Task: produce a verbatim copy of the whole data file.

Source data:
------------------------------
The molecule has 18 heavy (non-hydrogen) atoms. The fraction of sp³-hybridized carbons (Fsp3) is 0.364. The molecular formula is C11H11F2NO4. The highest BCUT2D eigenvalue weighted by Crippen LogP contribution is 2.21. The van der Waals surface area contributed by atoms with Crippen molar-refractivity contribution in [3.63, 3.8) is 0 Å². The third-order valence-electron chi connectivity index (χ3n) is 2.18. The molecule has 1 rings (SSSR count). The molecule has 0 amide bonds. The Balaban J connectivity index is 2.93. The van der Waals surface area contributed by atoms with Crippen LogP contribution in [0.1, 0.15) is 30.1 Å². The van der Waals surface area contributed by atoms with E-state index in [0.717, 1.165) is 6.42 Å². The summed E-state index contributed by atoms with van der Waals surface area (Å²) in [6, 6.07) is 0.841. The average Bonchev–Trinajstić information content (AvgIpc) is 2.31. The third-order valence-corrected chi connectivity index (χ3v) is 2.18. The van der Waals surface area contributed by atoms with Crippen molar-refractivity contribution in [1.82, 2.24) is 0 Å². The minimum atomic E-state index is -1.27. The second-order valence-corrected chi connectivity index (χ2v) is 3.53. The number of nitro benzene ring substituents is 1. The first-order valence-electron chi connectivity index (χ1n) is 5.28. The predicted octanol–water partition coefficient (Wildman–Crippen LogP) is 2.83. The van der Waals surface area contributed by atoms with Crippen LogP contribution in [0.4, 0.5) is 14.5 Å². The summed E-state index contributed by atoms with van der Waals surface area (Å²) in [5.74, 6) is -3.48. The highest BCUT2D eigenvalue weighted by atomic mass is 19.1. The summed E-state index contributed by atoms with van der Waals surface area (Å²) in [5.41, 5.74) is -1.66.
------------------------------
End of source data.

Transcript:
The molecule has 18 heavy (non-hydrogen) atoms. The fraction of sp³-hybridized carbons (Fsp3) is 0.364. The molecular formula is C11H11F2NO4. The highest BCUT2D eigenvalue weighted by Crippen LogP contribution is 2.21. The van der Waals surface area contributed by atoms with Crippen molar-refractivity contribution in [3.63, 3.8) is 0 Å². The third-order valence-electron chi connectivity index (χ3n) is 2.18. The molecule has 1 rings (SSSR count). The molecule has 0 amide bonds. The Balaban J connectivity index is 2.93. The van der Waals surface area contributed by atoms with Crippen LogP contribution in [0.1, 0.15) is 30.1 Å². The van der Waals surface area contributed by atoms with E-state index in [0.717, 1.165) is 6.42 Å². The summed E-state index contributed by atoms with van der Waals surface area (Å²) in [6, 6.07) is 0.841. The average Bonchev–Trinajstić information content (AvgIpc) is 2.31. The third-order valence-corrected chi connectivity index (χ3v) is 2.18. The van der Waals surface area contributed by atoms with Crippen molar-refractivity contribution in [1.82, 2.24) is 0 Å². The minimum atomic E-state index is -1.27. The second-order valence-corrected chi connectivity index (χ2v) is 3.53. The number of nitro benzene ring substituents is 1. The first-order valence-electron chi connectivity index (χ1n) is 5.28. The predicted octanol–water partition coefficient (Wildman–Crippen LogP) is 2.83. The van der Waals surface area contributed by atoms with Crippen LogP contribution in [0.4, 0.5) is 14.5 Å². The summed E-state index contributed by atoms with van der Waals surface area (Å²) in [5.74, 6) is -3.48. The highest BCUT2D eigenvalue weighted by atomic mass is 19.1. The summed E-state index contributed by atoms with van der Waals surface area (Å²) in [5.41, 5.74) is -1.66.